We come this morning to the first of three sermons on the book of Revelation, concluding our series on the books of the Bible. It is the only example we have in the New Testament of a form of writing called 'apocalyptic literature' which the people of Jesus' day were very familiar with. We sometimes call Revelation 'The Apocalypse' in the same way that, if 'The Maltese Falcon' was the only story we knew of its kind, we might call it 'The Detective Story.' I hope that, by the end of the third sermon, most of you will feel much more familiar and comfortable with this type of book.
I do not promise to explain every detail to you, or to give you the date of the Second Coming, but I do promise that if you are willing to lay aside your expectations and come with an open mind and an expectant heart, you will hear God speaking to you clearly and powerfully through this extraordinary book.
I have been a Christian for a little over 25 years, and for most of this time I have been talking, and possibly on occasions arguing with people about the book of Revelation. Perhaps it is the case that people with strange ideas and weird beliefs get attracted to me, but it seems when I look back, that the book of Revelation, along with some bits of Daniel, arouses more interest and matters more to most people I have met than the rest of the Bible put together.
Now, don't get me wrong, I am not saying it is more important than other parts of the Bible. But when I talk with people outside the Church about the things they believe and the questions which matter to them, time and time again I find it is the book of Revelation which speaks to them, or which they refer to in support of some strange idea.
If you allow people to tell you what they believe about the book of Revelation, you will hear over and over again the most incredible beliefs coming from the mouths of people who appear to be relatively sane and normal. People today do believe the most amazing things. The same person who mocks your gullibility in believing a man can come back from the dead, may well sit in a cardboard pyramid and recite a meaningless chant for hours on end. And if you give them a chance, folk will tell you what they believe.
This is why I wanted to ask Monica Mills how she interpreted the book of Revelation and what she understood to be its relevance to us today. I didn't think she was a crackpot, but for a Christian, that question is often a very good way to discover oddities in a person's beliefs, and I wanted to ask it just in case.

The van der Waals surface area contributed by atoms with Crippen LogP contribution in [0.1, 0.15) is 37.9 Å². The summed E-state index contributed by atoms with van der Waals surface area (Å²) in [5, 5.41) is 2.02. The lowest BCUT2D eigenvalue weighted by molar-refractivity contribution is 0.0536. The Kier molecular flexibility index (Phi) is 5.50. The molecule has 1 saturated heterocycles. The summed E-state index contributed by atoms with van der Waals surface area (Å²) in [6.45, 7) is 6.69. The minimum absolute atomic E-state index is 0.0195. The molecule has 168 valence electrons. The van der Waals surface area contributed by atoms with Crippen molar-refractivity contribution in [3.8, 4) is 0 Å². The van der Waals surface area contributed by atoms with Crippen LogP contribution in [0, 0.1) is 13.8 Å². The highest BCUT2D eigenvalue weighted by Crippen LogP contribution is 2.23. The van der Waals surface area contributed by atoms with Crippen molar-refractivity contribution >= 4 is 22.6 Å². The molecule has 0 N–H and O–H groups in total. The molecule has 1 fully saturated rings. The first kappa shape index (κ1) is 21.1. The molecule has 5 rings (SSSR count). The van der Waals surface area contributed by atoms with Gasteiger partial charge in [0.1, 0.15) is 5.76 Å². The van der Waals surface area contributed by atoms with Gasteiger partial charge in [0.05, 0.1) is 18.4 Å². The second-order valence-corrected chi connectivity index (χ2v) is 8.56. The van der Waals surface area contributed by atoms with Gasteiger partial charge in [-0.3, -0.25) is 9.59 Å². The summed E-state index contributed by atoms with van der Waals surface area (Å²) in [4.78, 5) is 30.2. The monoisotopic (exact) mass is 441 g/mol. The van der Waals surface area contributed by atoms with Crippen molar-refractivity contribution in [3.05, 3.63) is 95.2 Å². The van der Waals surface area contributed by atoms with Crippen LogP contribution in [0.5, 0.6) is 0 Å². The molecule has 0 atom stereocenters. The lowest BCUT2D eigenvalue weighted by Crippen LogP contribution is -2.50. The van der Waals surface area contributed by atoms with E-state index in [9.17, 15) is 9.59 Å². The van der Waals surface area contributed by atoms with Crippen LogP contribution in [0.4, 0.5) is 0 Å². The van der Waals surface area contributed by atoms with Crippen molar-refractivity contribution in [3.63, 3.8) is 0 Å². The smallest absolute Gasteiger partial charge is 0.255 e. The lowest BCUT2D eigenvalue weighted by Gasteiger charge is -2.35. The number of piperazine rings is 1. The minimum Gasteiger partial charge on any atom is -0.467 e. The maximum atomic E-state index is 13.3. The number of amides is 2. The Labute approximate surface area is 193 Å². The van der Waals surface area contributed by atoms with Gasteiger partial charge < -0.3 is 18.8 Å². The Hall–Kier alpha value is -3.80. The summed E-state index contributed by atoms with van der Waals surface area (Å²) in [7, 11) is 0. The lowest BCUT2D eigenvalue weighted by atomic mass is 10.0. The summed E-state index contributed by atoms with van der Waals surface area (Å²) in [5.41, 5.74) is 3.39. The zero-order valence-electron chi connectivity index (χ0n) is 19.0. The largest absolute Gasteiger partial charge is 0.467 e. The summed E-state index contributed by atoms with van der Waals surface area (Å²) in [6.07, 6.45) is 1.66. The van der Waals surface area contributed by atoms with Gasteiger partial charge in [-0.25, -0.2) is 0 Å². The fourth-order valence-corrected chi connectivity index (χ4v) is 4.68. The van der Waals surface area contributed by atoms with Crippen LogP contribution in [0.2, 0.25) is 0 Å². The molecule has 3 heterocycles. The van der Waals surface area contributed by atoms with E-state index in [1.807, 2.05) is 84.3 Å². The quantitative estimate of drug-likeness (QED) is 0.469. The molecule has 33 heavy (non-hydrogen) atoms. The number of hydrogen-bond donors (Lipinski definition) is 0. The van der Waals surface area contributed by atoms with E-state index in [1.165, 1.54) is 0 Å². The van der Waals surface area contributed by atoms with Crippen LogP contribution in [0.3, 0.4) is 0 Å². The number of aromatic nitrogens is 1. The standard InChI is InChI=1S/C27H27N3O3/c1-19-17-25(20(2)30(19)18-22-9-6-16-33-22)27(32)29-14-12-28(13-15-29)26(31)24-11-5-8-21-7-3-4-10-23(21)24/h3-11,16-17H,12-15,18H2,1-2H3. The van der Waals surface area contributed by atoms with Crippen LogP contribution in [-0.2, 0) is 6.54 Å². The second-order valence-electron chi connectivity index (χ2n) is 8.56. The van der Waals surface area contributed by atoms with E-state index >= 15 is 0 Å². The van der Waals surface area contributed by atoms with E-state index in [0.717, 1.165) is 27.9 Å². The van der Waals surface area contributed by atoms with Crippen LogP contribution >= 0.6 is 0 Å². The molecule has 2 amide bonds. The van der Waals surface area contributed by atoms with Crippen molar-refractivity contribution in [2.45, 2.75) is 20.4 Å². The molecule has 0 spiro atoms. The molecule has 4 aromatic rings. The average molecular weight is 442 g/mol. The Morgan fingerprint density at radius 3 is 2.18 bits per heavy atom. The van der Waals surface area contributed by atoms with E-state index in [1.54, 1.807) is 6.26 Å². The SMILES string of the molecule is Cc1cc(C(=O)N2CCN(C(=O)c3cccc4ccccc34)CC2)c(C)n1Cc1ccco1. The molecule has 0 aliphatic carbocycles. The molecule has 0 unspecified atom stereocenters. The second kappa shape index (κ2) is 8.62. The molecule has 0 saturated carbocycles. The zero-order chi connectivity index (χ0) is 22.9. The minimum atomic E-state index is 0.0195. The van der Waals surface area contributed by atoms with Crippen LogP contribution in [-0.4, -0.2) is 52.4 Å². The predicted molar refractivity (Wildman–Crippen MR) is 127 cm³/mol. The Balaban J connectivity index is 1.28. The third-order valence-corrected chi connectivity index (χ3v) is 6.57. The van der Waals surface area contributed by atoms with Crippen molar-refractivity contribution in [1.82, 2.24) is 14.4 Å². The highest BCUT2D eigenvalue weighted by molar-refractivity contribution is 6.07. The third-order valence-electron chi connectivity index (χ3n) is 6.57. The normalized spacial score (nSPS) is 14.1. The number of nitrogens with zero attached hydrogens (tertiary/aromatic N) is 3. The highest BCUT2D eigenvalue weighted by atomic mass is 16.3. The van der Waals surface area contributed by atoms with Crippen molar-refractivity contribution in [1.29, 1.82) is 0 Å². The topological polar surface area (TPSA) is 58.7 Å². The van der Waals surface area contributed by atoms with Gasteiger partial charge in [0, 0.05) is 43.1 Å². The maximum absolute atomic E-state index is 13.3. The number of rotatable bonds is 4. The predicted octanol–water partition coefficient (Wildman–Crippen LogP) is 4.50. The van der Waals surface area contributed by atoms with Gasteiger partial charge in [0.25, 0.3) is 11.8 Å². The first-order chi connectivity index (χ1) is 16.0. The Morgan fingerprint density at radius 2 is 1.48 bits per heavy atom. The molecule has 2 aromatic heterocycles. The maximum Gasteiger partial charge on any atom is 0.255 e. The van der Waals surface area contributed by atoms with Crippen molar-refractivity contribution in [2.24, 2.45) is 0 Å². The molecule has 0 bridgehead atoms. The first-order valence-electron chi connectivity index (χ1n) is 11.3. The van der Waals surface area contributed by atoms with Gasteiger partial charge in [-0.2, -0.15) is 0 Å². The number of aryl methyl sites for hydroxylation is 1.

With Monica, I would have been very happy to hear she had studied the book very little, and didn't know what to make of most of it. I would have been quite worried if she had some pat answer ready to hand, and especially if she offered to explain it in more details if we decided to call her.
Years of listening to people explaining their pet theories have taught me to be very careful of people who want to speak about the book of Revelation, and to tell you what it means.
Having said that, I must admit that I asked to be given this book to preach on. I even asked to be allowed a seven week series, but this was before we knew a certain David Bedford was interested in coming. So, instead of a seven week series, you have a three week series spread over five weeks. There is no way we can explore this book in three weeks, but what we can do is to begin to reclaim it from the cranks and the cults.
I believe that doing this is important for at least three reasons.
Revelation 1:3. Blessed is the one who reads the words of this prophecy, and blessed are those who hear it and take to heart what is written in it, because the time is near.
'The time is near' We will come back to this point. But for us, in one sense at least, the time is most certainly near. As people approach the turn of a new century, there is always a renewed interest in prophecy, in secret knowledge, and we can expect this to be even more the case as we look to the dawn not only of a new century but of a new millennium.